Sunday at St. Mary’s

Last Sunday, St Mary’s Villa for Children and Families opened their doors to the public for the first time in over decade. There was an overwhelming response from the community, as the former Mattison estate is an incredible piece of property that many have been curious about for quite some time. I, myself, have longed to see the inside of the famed “castle” and have attempted walking the grounds before but only to be asked to leave. I suppose I missed the Private Property signs…

The self guided tour was interesting and informative (I’ve included an excerpt of the tour notes below), although as impressive as the property is, it is sad to see the state of the grounds. The beauty and splendor they once exuded I can easily imagine, but due to the cost of maintenance the grounds are now in very poor condition. Opening the property for this tour is one step towards raising money for much needed maintenance and restoration. Don’t worry if you missed the opportunity, they will be holding tours periodically going forward. Below are some photos I took as well as some information from the tour, I hope you enjoy!

Historical Information

St Mary’s Villa for Children and Families, formerly known as “Lindenwold”, the estate of Dr. Richard Vanseelous Mattison (1851 – 1936). Dr. Mattison was co-owner of Keasbey and Mattison Company of Ambler, the largest asbestos manufacturing company in the world in the late 19th and early 20th centuries.

Dr Mattison received his degrees from the Philadelphia College of Pharmacy (1872) and the University of PA Medical School (1879). He formed the company with fellow classmate, Henry G. Keasbey, initially to produce pharmaceutical products. Since boyhood, Mattison had been interested in asbestos and began experimenting with it in combination with magnesium based carbonate. He formed it into insulating material for pipes and his empire was created.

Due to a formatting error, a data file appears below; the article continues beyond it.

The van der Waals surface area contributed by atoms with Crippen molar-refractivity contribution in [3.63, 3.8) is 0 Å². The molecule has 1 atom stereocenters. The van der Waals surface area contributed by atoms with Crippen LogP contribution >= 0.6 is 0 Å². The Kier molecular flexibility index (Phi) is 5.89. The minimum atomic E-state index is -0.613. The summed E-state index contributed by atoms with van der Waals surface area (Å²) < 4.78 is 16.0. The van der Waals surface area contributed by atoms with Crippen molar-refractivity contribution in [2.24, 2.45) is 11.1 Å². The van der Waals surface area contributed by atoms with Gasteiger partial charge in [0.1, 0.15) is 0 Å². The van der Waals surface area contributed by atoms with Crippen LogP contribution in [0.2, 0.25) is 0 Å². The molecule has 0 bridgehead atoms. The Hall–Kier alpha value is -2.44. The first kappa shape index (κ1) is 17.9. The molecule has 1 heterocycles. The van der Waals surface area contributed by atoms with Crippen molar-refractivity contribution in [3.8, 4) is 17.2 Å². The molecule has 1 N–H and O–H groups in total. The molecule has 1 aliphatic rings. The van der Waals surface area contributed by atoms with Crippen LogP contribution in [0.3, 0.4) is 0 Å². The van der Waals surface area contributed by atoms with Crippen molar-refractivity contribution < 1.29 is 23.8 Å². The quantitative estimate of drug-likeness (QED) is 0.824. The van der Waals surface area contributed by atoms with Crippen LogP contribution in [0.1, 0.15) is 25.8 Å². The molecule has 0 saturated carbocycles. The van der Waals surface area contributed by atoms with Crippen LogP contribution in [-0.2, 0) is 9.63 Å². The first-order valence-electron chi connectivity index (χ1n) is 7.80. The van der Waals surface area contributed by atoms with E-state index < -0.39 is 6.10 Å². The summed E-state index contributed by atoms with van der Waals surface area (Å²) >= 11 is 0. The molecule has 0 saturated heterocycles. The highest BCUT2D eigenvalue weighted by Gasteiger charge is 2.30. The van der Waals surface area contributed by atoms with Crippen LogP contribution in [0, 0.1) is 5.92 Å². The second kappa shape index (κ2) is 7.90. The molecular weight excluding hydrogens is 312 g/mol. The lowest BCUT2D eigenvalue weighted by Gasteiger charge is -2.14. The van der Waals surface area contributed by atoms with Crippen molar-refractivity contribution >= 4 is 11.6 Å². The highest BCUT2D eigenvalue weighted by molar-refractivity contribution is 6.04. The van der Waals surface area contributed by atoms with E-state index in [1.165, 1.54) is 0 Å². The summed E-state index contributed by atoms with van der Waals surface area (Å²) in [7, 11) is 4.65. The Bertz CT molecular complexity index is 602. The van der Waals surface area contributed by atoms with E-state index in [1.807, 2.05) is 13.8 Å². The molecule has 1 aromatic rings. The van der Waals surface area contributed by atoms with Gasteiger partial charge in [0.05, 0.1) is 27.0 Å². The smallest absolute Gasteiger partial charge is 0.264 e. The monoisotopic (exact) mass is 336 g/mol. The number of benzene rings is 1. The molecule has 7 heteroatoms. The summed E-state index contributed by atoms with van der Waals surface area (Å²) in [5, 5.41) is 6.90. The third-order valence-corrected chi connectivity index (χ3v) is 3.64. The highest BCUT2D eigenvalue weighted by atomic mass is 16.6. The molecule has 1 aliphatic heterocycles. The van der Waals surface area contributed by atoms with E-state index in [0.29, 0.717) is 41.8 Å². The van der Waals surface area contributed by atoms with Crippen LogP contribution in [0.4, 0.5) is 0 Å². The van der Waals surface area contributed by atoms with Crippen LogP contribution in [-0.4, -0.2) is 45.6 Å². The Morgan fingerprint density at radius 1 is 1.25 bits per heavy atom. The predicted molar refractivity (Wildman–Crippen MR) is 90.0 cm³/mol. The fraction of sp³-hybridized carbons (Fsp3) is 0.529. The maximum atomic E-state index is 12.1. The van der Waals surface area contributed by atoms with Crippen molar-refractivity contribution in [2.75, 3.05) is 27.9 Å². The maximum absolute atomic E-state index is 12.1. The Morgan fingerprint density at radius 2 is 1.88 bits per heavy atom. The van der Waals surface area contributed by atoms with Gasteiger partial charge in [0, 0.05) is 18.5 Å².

Ambler flourished due to Dr. Mattison’s influence. Many homes were built for company workers and he was the force behind the development of the electric and water companies. Dr. Mattison was a forward thinking man like many of the wealthy tycoons of his day. In 1888 he purchased Lindenwold which contained an elaborate Victorian mansion. In 1912 he encased it in stone to resemble Windsor Castle in England. Dr. Mattison enjoyed traveling in Germany and Scotland and many of the European features of Lindenwold still exist today.

Dr. Mattison was married twice and had three children by his first wife, Esther, whom he married in 1874. Their first child , Esther Victoria, born about 1878 died at the age of four from typhoid fever. Their second child, Richard Jr. was born about the time she died and their third, Royal, in 1895. Both Richard and Royal worked with their father in the family business. In their early adult years, Richard lived on Cedar Lane and Royal in 8 Lindenwold Terrace. Richard never had children, but Royal had one, Royal Jr.

Dr. Mattison’s business thrived until the depression years. He was forces to move from the Castle around 1934 to 1 Lindenwold Terrace. Lindenwold eventually sold to the Sisters of the Holy Family of Nazareth (the present owners) in January, 1936. Dr. Mattison died in November of that year at the age of 85.

 

There is a lot more information, history and detail that you will get by taking the tour, I suggest that you do so the next time it’s offered!

Categories: Ambler

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